The extremely emerging field of STEM is all the hype–science, technology, engineering and mathematics–yet, liberal arts majors are hardly ever discussed in the recent media. Practices relating to philosophy, literature, communication, and psychology are equally as important. Despite the fact that we live in a STEM world, liberal arts compliment the science-dominated fields greatly. In fact, they may be more in demand than STEM overall.
If you are a liberal arts student working toward your bachelors degree, you may have had people question your educational pursuits. “What are you going to do with that major? There are no jobs!” However, studies prove otherwise.
In Webber’s analysis of “Lifetime Earnings by Major,” he finds that the humanities offer better return on investment than technical degrees. This may allude to the premise that liberal arts studies teach strong skills throughout the discipline, including critical thinking, analysis and communication and presentation skills. While STEM touches upon these valuable skills, liberal arts majors make it the forefront of their studies.
Those in the profession claim that liberal arts as an entity is more practical and has greater utility, given the fact that not everything can be reduced to a data point.
“What we need to do is recognize the limitations of that mentality,” Leon Wieseltier, cultural critic for The Atlantic, offered. “The purpose of the humanities is not primarily utilitarian, it is not primarily to get a job…the purpose of the humanities is to cultivate the individual, cultivate the citizen.”
Furthermore, studying the realm of liberal arts benefits individuals who, after taking courses in the profession, will be less ignorant to the world around them. A large component of the humanities spectrum is understanding diverse outlooks on an array of topics and having the ability to formulate powerful observations and generate thought-provoking discussions.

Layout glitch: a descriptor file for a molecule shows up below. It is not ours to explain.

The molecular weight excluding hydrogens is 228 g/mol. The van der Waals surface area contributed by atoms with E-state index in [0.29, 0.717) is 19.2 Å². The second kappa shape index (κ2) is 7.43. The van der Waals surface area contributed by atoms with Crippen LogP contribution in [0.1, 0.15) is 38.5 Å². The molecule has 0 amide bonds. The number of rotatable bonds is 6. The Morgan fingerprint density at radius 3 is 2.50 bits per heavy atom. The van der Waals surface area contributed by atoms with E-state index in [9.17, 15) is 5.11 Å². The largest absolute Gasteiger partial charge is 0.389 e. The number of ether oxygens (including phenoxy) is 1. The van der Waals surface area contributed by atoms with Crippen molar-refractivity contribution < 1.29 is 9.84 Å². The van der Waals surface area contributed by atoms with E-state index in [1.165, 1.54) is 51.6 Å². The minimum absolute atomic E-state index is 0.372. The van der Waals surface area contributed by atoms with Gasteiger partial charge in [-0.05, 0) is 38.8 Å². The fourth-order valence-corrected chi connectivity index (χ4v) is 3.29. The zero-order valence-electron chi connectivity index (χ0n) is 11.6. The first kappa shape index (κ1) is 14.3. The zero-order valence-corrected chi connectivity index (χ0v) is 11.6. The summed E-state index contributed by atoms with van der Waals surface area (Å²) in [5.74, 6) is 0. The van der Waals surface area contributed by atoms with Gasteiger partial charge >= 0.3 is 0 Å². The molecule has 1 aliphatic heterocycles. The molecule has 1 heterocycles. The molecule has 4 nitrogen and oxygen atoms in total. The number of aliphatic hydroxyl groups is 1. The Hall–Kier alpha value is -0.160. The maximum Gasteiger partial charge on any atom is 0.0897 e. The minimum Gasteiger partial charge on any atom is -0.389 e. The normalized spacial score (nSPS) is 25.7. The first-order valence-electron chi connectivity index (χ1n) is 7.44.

Investment mogul, entrepreneur, and icon on the hit show Shark Tank, Mark Cuban believes that you should trade finance because “liberal arts is the future.” You would expect someone who grew his successful life from the ground up planted in the economy to have concrete views on following a business path. However, in a quite flooded profession, there is more demand for critical thinkers.
Cuban has an insightful forecast regarding the future of the employment market. “I personally think there’s going to be greater demand in 10 years for liberal arts majors than there were for programming majors and maybe even engineering,” Cuban believes. “Because when the data is all being spit out for you, options are being spit out for you, you need a different perspective in order to have a different view of the data….someone who is more of a freer thinker.”
According to the Association of American Colleges and Universities, employers want all students to study the liberal arts and associated sciences. 4 out of 5 employers agree that all students should acquire broad knowledge in the field. Candidates who are impressingly adept with the capacity to think critically, communicate clearly and solve complex problems are hidden gems in a much larger and overlooked treasure chest.